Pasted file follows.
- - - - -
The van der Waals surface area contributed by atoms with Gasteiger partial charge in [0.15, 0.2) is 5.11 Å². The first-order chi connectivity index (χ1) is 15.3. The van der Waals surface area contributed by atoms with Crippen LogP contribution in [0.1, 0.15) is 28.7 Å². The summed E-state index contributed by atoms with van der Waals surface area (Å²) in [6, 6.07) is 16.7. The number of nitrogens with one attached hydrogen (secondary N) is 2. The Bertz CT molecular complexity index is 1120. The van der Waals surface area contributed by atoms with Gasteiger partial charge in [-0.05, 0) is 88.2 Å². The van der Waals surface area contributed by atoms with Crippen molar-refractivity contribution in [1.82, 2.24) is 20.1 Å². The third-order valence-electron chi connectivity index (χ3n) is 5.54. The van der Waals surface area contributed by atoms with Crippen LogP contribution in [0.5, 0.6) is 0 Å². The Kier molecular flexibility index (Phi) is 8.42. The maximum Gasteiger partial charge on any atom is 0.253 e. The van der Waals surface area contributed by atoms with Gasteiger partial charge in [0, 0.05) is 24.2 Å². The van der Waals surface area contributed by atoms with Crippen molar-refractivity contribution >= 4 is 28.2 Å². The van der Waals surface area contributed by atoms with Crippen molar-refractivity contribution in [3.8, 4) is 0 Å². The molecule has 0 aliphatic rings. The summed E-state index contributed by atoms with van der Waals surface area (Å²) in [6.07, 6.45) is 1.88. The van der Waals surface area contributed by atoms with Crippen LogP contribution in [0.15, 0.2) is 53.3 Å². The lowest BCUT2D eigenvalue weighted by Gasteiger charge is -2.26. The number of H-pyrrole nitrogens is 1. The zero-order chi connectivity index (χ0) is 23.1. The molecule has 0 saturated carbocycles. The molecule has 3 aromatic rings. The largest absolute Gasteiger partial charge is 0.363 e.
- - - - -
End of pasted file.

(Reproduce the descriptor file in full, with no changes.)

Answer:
The van der Waals surface area contributed by atoms with Gasteiger partial charge in [0.15, 0.2) is 5.11 Å². The first-order chi connectivity index (χ1) is 15.3. The van der Waals surface area contributed by atoms with Crippen LogP contribution in [0.1, 0.15) is 28.7 Å². The summed E-state index contributed by atoms with van der Waals surface area (Å²) in [6, 6.07) is 16.7. The number of nitrogens with one attached hydrogen (secondary N) is 2. The Bertz CT molecular complexity index is 1120. The van der Waals surface area contributed by atoms with Gasteiger partial charge in [-0.05, 0) is 88.2 Å². The van der Waals surface area contributed by atoms with Crippen molar-refractivity contribution in [1.82, 2.24) is 20.1 Å². The third-order valence-electron chi connectivity index (χ3n) is 5.54. The van der Waals surface area contributed by atoms with Crippen LogP contribution in [0.5, 0.6) is 0 Å². The Kier molecular flexibility index (Phi) is 8.42. The maximum Gasteiger partial charge on any atom is 0.253 e. The van der Waals surface area contributed by atoms with Gasteiger partial charge in [0, 0.05) is 24.2 Å². The van der Waals surface area contributed by atoms with Crippen molar-refractivity contribution >= 4 is 28.2 Å². The van der Waals surface area contributed by atoms with Crippen molar-refractivity contribution in [3.8, 4) is 0 Å². The molecule has 0 aliphatic rings. The summed E-state index contributed by atoms with van der Waals surface area (Å²) in [6.07, 6.45) is 1.88. The van der Waals surface area contributed by atoms with Crippen LogP contribution in [0.15, 0.2) is 53.3 Å². The lowest BCUT2D eigenvalue weighted by Gasteiger charge is -2.26. The number of H-pyrrole nitrogens is 1. The zero-order chi connectivity index (χ0) is 23.1. The molecule has 0 saturated carbocycles. The molecule has 3 aromatic rings. The largest absolute Gasteiger partial charge is 0.363 e.